| GEORGE BRUCE HALSTED - 1885
...the center, and terminated both ways by the circle. 56. An Arc is a part of a circle. 57. Parallel **Lines are such as are in the same plane, and which,...being produced ever so far both ways, do not meet.** The point is called the Vertex, and the lines are called the Arms, of the angle. A line drawn from... | |
| George Bruce Halsted - Geometry - 1886 - 366 pages
...the center, and terminated both ways by the circle. 56. An Arc is a part of a circle. 57. Parallel **Lines are such as are in the same plane, and which,...being produced ever so far both ways, do not meet.** CJ) The point is called the Vertex, and the lines are called the Arms, of the angle. A line drawn from... | |
| Edward Mann Langley, W. Seys Phillips - 1890 - 515 pages
...be drawn through the mid-point of the join of two fixed points, it is equidistant from them. DEF.— **Parallel straight lines are such as are in the same...being produced ever so far both ways, do not meet.** The symbol for ' parallel ' is ||. PROPOSITION 27. THEOREM. If a straight line falling on two other... | |
| Florian Cajori - Mathematics - 1890 - 400 pages
...used in this country. I. — NEW DEFINITIONS. Euclid's definition of parallel lines is as follows: **"Parallel straight lines are such as are in the same...being produced ever so far both ways do not meet?** This definition has been retained by the larger number of American writers,1 and seems indeed the most... | |
| Florian Cajori - Mathematics - 1890 - 400 pages
...used in this country. I. — NEW DEFINITIONS. Euclid's definition of parallel lines is as follows: **"Parallel straight lines are such as are in the same...which being produced ever so far both ways do not** meet.19 This definition has been retained by the larger number of American writers,1 and seems indeed... | |
| Florian Cajori - Mathematics - 1890 - 400 pages
...used in this country. I. — NEW DEFINITIONS. Euclid's definition of parallel lines is as follows: **"Parallel straight lines are such as are in the same plane, and** whioh being produced ever so far both ways do not meet." This definition has been retained by the larger... | |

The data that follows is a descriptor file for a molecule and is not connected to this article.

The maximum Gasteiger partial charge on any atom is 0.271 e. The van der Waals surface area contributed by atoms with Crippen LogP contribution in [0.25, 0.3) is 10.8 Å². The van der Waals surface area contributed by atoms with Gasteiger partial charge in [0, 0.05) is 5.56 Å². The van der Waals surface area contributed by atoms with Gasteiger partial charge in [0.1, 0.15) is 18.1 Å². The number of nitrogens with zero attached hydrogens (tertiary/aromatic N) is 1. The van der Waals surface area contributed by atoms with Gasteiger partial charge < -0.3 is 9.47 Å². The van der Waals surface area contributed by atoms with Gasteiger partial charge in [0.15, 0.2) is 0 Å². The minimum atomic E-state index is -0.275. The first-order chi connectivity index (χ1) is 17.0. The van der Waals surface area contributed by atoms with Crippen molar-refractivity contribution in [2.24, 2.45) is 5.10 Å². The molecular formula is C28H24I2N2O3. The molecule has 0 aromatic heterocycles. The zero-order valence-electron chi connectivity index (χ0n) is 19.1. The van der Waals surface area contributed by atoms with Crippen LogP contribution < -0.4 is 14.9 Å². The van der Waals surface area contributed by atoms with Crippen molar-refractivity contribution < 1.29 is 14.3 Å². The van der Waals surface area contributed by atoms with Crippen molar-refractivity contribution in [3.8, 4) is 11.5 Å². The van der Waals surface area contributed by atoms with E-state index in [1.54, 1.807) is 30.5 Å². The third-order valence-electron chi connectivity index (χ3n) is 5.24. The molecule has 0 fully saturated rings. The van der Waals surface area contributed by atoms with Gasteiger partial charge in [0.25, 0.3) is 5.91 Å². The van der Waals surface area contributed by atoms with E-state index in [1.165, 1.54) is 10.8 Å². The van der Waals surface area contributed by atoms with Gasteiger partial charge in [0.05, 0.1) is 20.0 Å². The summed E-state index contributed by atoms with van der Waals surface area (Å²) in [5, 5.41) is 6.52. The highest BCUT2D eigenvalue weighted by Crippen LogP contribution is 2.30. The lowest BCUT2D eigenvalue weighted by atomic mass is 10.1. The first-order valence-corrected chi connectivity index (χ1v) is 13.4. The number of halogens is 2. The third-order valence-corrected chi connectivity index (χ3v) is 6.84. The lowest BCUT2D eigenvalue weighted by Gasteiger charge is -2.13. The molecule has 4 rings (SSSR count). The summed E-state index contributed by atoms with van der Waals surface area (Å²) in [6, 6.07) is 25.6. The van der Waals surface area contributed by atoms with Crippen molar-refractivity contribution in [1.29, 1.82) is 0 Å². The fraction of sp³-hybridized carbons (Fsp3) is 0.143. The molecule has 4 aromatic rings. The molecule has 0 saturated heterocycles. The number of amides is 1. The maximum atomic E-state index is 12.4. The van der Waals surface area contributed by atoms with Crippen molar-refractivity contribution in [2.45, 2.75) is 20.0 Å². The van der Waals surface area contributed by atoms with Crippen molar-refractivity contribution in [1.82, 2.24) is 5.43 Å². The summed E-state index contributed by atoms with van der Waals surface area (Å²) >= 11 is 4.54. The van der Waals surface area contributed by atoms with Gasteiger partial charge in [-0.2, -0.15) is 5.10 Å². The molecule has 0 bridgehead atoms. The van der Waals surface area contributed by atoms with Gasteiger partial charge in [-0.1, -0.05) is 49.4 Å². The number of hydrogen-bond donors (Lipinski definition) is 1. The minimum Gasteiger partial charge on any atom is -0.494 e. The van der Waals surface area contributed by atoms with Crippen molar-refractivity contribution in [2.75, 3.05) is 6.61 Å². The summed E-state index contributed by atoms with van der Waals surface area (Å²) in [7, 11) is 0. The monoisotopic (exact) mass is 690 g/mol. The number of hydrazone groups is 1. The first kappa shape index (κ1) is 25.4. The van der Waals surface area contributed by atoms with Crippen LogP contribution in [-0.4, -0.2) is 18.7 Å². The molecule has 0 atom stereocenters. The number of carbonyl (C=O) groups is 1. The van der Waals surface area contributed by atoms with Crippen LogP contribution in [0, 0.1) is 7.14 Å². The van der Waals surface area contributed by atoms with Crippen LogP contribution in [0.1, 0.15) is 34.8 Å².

| Florian Cajori - Mathematics - 1896 - 304 pages
...proving the parallelpostulate from the nature of the straight line and plane angle. Euclid's definition, **parallel straight lines are such as are in the same...being produced ever so far both ways do not meet,** still holds its place as the best definition for use in elementary geometry. The first known writer... | |
| Florian Cajori - Mathematics - 1896 - 304 pages
...nature of the straight line and plane angle. Euclid's definition, parallel straight lines are st1ch **as are in the same plane, and which being produced ever so far both ways do not meet,** still holds its place as the best definition for use in elementary geometry. The first known writer... | |
| James Welton - Logic - 1896
...There is a breach of this rule in Euclid's definition of parallel straight lines as ' those which lie **in the same plane, and which, being produced ever so far both ways,** never meet.' Another example of the came fault is when Euclid defines a point as ' that which has no... | |
| Thomas Smith (D.D.) - Euclid's Elements - 1902 - 227 pages
...the truth of the story. It ought to be true ! But the definition of parallel straight lines as being **"such as are in the same plane, and which, being produced ever so far both ways, do not meet,"** is the field on which the trumpet has blared and the clang of deadly weapons has rung for generations,... | |
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